Sometimes Doing What Is Viewed As the Wrong Thing, Is So Right!

Sometimes Doing What Is Viewed As the Wrong Thing, Is So Right!

Sometimes Doing What Is Viewed As the Wrong Thing, Is So Right!, One of the great things about living in the UK is the capability for freedom of speech, however, not all of us have the same platform in which to air our opinions.

Stephen Glover, a columnist for the Daily Mail, was indignant last week when the Treasury announced that it was not going ahead with plans for a secondary annuity market. Mr Glover has every right to his own opinion but his article did not represent the facts evenly or correctly.

He states that the freedoms announced by George Osborne when he was Chancellor were to extend to individuals that had already purchased an annuity. Allowing them to cash in those annuities if they wanted. Mr Glover questions "by what right has the Treasury to withdraw such a solemn pledge?" He later fumes "it is surely outrageous that five million people should be locked into annuities from which they had been led to believe by the Government they would be able to escape." What Mr Glover conveniently forgets is that when the majority of those five million people purchased their annuity they were told that once purchased it was not possible to alter the arrangement.

An annuity guarantees to provide a level of income, which can increase, for the rest of your life, regardless of how long that life is. Life expectancy continues to increase, both men and women are very likely to celebrate birthdays in their 80th year and the number of centenarians is growing every year. This means that annuities could easily be paying income for more than 20 years.

Once an annuity has been purchased there is no risk regardless of stock market crashes, political uncertainties, you can rest assured that your income will continue.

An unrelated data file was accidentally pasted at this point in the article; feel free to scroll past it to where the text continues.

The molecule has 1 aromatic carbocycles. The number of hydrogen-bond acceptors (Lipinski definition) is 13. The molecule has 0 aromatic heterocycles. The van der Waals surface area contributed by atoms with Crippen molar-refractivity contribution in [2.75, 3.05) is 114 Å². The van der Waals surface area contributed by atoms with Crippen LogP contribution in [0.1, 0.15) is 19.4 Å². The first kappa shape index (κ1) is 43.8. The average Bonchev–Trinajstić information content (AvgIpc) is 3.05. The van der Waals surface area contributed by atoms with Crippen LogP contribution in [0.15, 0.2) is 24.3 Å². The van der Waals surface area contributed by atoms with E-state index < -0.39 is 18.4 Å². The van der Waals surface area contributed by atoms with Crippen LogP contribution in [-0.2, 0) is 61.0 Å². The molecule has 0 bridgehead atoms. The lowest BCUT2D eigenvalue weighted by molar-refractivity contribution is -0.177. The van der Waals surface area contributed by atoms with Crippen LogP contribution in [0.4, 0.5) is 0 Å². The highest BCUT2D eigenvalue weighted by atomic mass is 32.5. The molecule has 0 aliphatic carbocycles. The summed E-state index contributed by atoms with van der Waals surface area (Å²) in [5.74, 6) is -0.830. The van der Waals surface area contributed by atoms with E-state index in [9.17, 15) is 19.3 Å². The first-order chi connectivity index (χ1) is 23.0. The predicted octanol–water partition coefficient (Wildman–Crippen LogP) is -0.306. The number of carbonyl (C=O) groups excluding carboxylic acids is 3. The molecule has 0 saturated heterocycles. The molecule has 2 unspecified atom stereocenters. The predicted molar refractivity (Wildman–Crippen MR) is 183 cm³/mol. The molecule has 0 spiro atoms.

Mr Glover goes on to say "that doubtless there are genuine technical challenges in making this scheme work but where there is a will there is usually a way. I'm afraid that neither government nor the industry wants this to happen. The melancholy truth is that the shameless insurance companies, which have often offered abysmal returns will only play ball if they can extract a 20% cut. It's called daylight robbery! "

It is important to realise that annuity rates are based on 15 year gilt yields not some arbitrary figure dreamt up by an insurance company. If you purchased an annuity 10 years ago, in 2006, the 15 year gilt yield was 4.4% at that time the Bank of England base rate was 5%. Fast forward to today and 15 year gilt yields have dropped to 1.45% and the Bank of England base rate is 0.25%. If you were one of the 'unfortunate people' who purchased an annuity in 2006 and have been receiving your annuity income based on a 4.4% rate, to me that seems like good value for money when interest rates are now less than 1%.

Whilst I agree that should interest rates or inflation rise above 5% in the future you may not feel so fortunate, however, the long-term view is that rates will remain low for many years to come.

The other factor that Mr Glover fails to mention is that to have a secondary annuity market you need people that are willing to purchase the old annuities. Unlike the once buoyant secondary endowment market where a purchaser paid a single premium knowing that on a certain (maturity) date they would receive a lump sum and should the original owner die prior to the maturity date that there would be a death benefit payout. With a second-hand annuity the purchaser would only receive the annuity income for the life of the original annuitant, how long will that person live? If there was a way of telling this it would make financial planning so much easier for all of us. So how would it be possible to put a fair price on the value of that annuity?

I believe that a secondary annuity market was never something that would work in practice, the annuitant would have been disappointed with the repurchase offer made by an insurance company and for anyone that purchased a second-hand annuity the risk would be too great for the price paid, which would have resulted in unhappy members of the public who would have complained that the financial services industry had ripped them off.

On this occasion I think that the government, backed by the Association of British Insurers, have got it right, they have considered the consumer and the industry and realised that the secondary annuity market was destined to fail.
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